Cash Flow from Investing Activities
What is “Cash Flow from Investing Activities”?
A company lists any investments made with cash on its cash flow statement. This section represents the amount of cash used or generated from investment-related activities in a specific period.
Items reported on a cash flow statement for investing activities include purchases of long-term assets such as property, plant and equipment (PP&E), investments in marketable securities such as stocks and bonds, as well as acquisitions of other businesses.
Other items to include are a sale of a division, proceeds from the sale of PP&E, and proceeds from the sale of marketable securities and other businesses.
Some companies will have items not mentioned above, so it’s important to look at the balance sheet of a company to determine the line items.
The Coca-Cola Company – Cash Flow from Investing Activities Extract
Key Learning Products
- Cash flow from investing activities represent the amount of cash used or generated from investment-related activities (purchase of PP&E etc.)
- A positive cash flow indicates the company is divesting, a negative number indicates the company is investing heavily in its asset base to help generate growth in revenue
- The net cash flow includes the sum of all investing related activities for the accounting period
Cash Flow from Investing Activities = (Purchase)/Sale of Long-Term Assets (Capex) + (Purchase)/Sale of Other Businesses (M&A) + (Purchase)/Sale of Marketable Securities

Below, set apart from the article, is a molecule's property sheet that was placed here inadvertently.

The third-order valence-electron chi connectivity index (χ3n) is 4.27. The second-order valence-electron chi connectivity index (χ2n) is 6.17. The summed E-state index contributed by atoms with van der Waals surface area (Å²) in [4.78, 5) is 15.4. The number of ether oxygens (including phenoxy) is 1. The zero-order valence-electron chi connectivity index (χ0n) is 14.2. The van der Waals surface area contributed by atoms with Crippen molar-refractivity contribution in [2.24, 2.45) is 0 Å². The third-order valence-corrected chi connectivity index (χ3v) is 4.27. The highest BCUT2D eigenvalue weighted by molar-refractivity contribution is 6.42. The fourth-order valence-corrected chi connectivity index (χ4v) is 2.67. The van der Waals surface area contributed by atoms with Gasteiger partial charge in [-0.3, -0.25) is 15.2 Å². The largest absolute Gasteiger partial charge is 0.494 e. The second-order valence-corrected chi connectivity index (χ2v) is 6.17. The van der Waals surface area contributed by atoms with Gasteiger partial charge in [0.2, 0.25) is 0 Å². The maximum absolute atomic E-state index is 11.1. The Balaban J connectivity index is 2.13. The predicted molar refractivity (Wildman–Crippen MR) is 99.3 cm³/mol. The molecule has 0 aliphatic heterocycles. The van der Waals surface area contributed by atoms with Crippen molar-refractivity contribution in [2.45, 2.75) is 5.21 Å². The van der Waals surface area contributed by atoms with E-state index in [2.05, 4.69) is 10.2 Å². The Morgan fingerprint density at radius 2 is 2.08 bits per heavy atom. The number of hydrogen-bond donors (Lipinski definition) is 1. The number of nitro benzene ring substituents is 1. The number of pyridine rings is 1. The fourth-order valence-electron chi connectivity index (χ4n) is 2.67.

Company XYZ had the following transactions for year-ending 20X7:
The above example would reflect in the investing activities of a cash flow statement as:
Points to Note
- Purchases of the crane, a division of another company and marketable securities are an outflow of cash and must be recorded using a negative sign
- Sales of the manufacturing machine and marketable securities is an inflow of cash
What Not to Include in Investing Activities
- Debt, equity or other forms of financing
- Interest payments or dividends
- Income or expenses related to regular business operations
- Depreciation and amortization expenses on non-current assets
Why is Cash Flow from Investing Activities Important?
Although a company may report a negative cash flow in investing activities, it doesn’t necessarily mean that it’s going to have a negative impact on the business.
In the short-term, the company has faced a negative impact on cash flow due to the purchase of property, plant and equipment, but in the long-term the assets could help generate growth in a company’s revenue.
In summary, investing activities provide an insight into how effectively the company is keeping its asset base up to date, and investing for future growth.